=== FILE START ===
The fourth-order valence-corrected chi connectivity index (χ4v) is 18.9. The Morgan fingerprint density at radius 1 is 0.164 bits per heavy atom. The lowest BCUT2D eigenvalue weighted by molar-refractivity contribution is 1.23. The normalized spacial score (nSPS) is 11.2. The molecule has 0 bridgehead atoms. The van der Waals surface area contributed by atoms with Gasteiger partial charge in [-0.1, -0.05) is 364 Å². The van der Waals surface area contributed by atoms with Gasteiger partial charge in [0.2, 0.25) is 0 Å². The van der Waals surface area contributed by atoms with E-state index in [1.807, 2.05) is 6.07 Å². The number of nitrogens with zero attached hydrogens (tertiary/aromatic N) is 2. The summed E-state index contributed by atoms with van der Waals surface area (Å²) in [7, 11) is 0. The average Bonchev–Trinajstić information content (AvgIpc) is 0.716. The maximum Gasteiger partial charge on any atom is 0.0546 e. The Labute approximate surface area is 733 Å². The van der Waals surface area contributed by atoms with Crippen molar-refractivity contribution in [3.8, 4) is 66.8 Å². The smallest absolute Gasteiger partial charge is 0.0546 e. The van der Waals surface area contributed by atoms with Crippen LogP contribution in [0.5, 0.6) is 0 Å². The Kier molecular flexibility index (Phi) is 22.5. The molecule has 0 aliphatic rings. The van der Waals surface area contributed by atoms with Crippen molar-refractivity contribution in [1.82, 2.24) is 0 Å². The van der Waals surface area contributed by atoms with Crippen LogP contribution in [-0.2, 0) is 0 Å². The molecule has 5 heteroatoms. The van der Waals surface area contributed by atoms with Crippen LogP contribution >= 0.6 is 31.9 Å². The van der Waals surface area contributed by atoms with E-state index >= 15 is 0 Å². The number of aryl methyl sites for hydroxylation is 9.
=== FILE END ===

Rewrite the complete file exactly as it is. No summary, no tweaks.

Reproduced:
The fourth-order valence-corrected chi connectivity index (χ4v) is 18.9. The Morgan fingerprint density at radius 1 is 0.164 bits per heavy atom. The lowest BCUT2D eigenvalue weighted by molar-refractivity contribution is 1.23. The normalized spacial score (nSPS) is 11.2. The molecule has 0 bridgehead atoms. The van der Waals surface area contributed by atoms with Gasteiger partial charge in [-0.1, -0.05) is 364 Å². The van der Waals surface area contributed by atoms with Gasteiger partial charge in [0.2, 0.25) is 0 Å². The van der Waals surface area contributed by atoms with E-state index in [1.807, 2.05) is 6.07 Å². The number of nitrogens with zero attached hydrogens (tertiary/aromatic N) is 2. The summed E-state index contributed by atoms with van der Waals surface area (Å²) in [7, 11) is 0. The average Bonchev–Trinajstić information content (AvgIpc) is 0.716. The maximum Gasteiger partial charge on any atom is 0.0546 e. The Labute approximate surface area is 733 Å². The van der Waals surface area contributed by atoms with Crippen molar-refractivity contribution in [3.8, 4) is 66.8 Å². The smallest absolute Gasteiger partial charge is 0.0546 e. The van der Waals surface area contributed by atoms with Crippen LogP contribution in [0.5, 0.6) is 0 Å². The Kier molecular flexibility index (Phi) is 22.5. The molecule has 0 aliphatic rings. The van der Waals surface area contributed by atoms with Crippen molar-refractivity contribution in [1.82, 2.24) is 0 Å². The van der Waals surface area contributed by atoms with Crippen LogP contribution in [-0.2, 0) is 0 Å². The molecule has 5 heteroatoms. The van der Waals surface area contributed by atoms with Crippen LogP contribution >= 0.6 is 31.9 Å². The van der Waals surface area contributed by atoms with E-state index >= 15 is 0 Å². The number of aryl methyl sites for hydroxylation is 9.